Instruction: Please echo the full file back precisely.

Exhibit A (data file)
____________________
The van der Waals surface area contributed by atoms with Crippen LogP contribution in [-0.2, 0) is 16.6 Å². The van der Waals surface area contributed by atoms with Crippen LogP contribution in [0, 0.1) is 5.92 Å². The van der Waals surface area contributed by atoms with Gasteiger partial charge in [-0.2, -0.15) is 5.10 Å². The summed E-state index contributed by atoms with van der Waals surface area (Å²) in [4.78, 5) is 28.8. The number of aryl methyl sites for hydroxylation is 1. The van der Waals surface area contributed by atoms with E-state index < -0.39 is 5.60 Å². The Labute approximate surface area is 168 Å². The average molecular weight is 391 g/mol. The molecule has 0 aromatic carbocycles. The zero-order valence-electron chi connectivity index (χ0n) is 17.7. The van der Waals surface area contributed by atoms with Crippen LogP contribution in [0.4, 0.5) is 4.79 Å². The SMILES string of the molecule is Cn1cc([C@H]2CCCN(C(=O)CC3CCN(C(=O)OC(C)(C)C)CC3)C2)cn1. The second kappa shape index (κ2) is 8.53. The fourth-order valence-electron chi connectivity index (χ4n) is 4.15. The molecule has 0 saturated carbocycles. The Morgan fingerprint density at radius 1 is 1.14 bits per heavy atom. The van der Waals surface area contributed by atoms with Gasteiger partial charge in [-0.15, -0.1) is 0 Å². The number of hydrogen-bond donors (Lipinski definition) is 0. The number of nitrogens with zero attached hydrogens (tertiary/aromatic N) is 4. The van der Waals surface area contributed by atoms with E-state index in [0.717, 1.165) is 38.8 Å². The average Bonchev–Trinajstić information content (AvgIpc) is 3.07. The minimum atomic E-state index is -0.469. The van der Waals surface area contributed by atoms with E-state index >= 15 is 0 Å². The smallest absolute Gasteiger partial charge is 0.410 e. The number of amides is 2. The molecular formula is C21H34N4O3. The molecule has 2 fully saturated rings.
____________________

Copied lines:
The van der Waals surface area contributed by atoms with Crippen LogP contribution in [-0.2, 0) is 16.6 Å². The van der Waals surface area contributed by atoms with Crippen LogP contribution in [0, 0.1) is 5.92 Å². The van der Waals surface area contributed by atoms with Gasteiger partial charge in [-0.2, -0.15) is 5.10 Å². The summed E-state index contributed by atoms with van der Waals surface area (Å²) in [4.78, 5) is 28.8. The number of aryl methyl sites for hydroxylation is 1. The van der Waals surface area contributed by atoms with E-state index < -0.39 is 5.60 Å². The Labute approximate surface area is 168 Å². The average molecular weight is 391 g/mol. The molecule has 0 aromatic carbocycles. The zero-order valence-electron chi connectivity index (χ0n) is 17.7. The van der Waals surface area contributed by atoms with Crippen LogP contribution in [0.4, 0.5) is 4.79 Å². The SMILES string of the molecule is Cn1cc([C@H]2CCCN(C(=O)CC3CCN(C(=O)OC(C)(C)C)CC3)C2)cn1. The second kappa shape index (κ2) is 8.53. The fourth-order valence-electron chi connectivity index (χ4n) is 4.15. The molecule has 0 saturated carbocycles. The Morgan fingerprint density at radius 1 is 1.14 bits per heavy atom. The van der Waals surface area contributed by atoms with Gasteiger partial charge in [-0.15, -0.1) is 0 Å². The number of hydrogen-bond donors (Lipinski definition) is 0. The number of nitrogens with zero attached hydrogens (tertiary/aromatic N) is 4. The van der Waals surface area contributed by atoms with E-state index in [0.717, 1.165) is 38.8 Å². The average Bonchev–Trinajstić information content (AvgIpc) is 3.07. The minimum atomic E-state index is -0.469. The van der Waals surface area contributed by atoms with E-state index >= 15 is 0 Å². The smallest absolute Gasteiger partial charge is 0.410 e. The number of amides is 2. The molecular formula is C21H34N4O3. The molecule has 2 fully saturated rings.